Monday, May 1, 2017

Lost In The Flames

Firefighters spray water on a burning building in South Los Angeles
Hello Everyone:

This past weekend Los Angeles marked the 25th anniversary of the Los Angeles riots.  The riots were violent manifestation of decades racism and poverty.  This was not the first time South Los Angeles went up in flames.  In 1965, the Watts riots, which raged for six days and caused more than forty million dollars in property damage.  This was the largest and most expensive urban riot of the Civil Rights era.  The riots were sparked when Marquette Fry, a young African American man, was pulled over and arrested by a Caucasian California Highway Patrol officer Lee W. Minkus, for suspicion of driving while intoxicated.  As onlookers gathered, tensions escalated, violence erupted leading to a large-scale riot. (; date accessed may 1, 2017).

Rodney King responding to the riots
 The world first came to know Rodney G. King on March 3, 1991 when a grainy video, shot by George Holliday, presented an African American man being relentlessly kicked and clubbed by four Los Angeles Police Officers during a traffic stop.  Rodney King's existed public stage on June 17, 2012, when he was found dead in a pool at the age of forty-seven. The autposy report concluded that his death was due to an alcohol and drug-induced delirium. Before his untimely demise, Mr. King had been cycling through rehab, he attributed to the trauma from the beating he suffered at the hands of the officers.  The coroner rule his death was accidental and self-inflicted, a typical ending for the concussed.

The infamous beating
Image captured by George Holliday
Brentin Mocks writes in his CityLab article, "What Was Lost in the Fires of the L.A. Riots," "Riots are also a common feature of communities that have been beaten down and traumatized by racism and poverty."  This was the case in South Central Los Angeles on April 29, 1992 when a jury returned a not guilty verdict in the criminal trial of the four officers accused of beating Mr. King.  This was despite the fact that the home video was shown on all the local and national news outlets; achieving pre-social media vitality.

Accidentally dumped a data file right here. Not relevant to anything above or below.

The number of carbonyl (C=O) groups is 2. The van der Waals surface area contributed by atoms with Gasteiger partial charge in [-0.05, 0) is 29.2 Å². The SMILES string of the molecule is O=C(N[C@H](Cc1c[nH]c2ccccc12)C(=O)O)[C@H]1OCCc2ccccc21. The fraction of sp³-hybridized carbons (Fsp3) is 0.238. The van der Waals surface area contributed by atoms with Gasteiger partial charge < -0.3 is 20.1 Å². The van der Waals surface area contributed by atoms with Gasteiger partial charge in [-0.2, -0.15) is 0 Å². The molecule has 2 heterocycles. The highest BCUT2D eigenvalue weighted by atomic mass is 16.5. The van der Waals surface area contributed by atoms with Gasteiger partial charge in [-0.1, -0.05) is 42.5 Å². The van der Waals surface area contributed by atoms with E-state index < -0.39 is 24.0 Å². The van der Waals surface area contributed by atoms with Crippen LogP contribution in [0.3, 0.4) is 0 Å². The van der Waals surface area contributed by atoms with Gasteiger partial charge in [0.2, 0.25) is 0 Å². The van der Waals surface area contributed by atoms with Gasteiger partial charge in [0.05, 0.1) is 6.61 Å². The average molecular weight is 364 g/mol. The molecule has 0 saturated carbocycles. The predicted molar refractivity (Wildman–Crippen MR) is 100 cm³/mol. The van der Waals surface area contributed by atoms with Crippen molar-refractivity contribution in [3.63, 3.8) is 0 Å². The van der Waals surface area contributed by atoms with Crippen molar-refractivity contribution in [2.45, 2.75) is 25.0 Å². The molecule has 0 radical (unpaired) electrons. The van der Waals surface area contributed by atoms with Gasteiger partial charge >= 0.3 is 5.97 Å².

A new movie, The Lost Tapes: L.A. Riots, now airing on the Smithsonian Channel is attempt  to trace how the simmering frustrations led to the conflagration.  The nearly one hour documentary was pieced together from television news segments and never-before seen footage from a camera crew employed by the LAPD during the five-day riot.  The documentary calls itself an unfiltered story of the L.A. riots, this is the intended effect-there are some genuinely enlightening moments from the newly seen LAPD footage.  The documentary has four major takeaways.

Late LAPD Chief Daryl Gates
At first, LAPD Daryl Gates thought it was funny

Not long after the King beating video began making the local news rounds, the documentary includes footage of late LAPD Chief Daryl Gates (a disciple of late Chief William Parker) joking at a public forum,

...if it wasn't for our helicopters the lighting would've been horrible.

The audience was amused.  Move ahead a year to the not guilty verdict: "As flames consume South Central, Gates is in Brentwood, the wealthy L.A. neighborhood where O.J. Simpson lived at the time, raising money to fight reforms in the LAPD."  There is also footage of Chief Gates in 1980 taking the media and the public to task for criticizing the police and claiming that reports of police-involved shootings and killings were over blown.

Latasha Harlins
It wasn't just about Rodney King-or even just about police brutality

Frequently lost in the mix is the case of 15-year-year-old Latasha Harlins.  Latasha Harlins was an African American girl who was shot in the back of the head on March 16, 1991, by Korean American storeowner Soon-ja Du following a brief confrontation.  Ms. Du claimed self defense, despite the fact they were separated by the store counter and Ms. Harlins was unarmed.  Eventually, a jury convicted Ms. Du of voluntary manslaughter (but was not sentence to prison).  The killing came two weeks after the King video was made public; escalating lingering tensions between the African American and Asian American communities in South Central Los Angeles.

Office in tactical gear standing guard
Los Angeles, California
African Americans didn't just "destroy their own neighborhoods"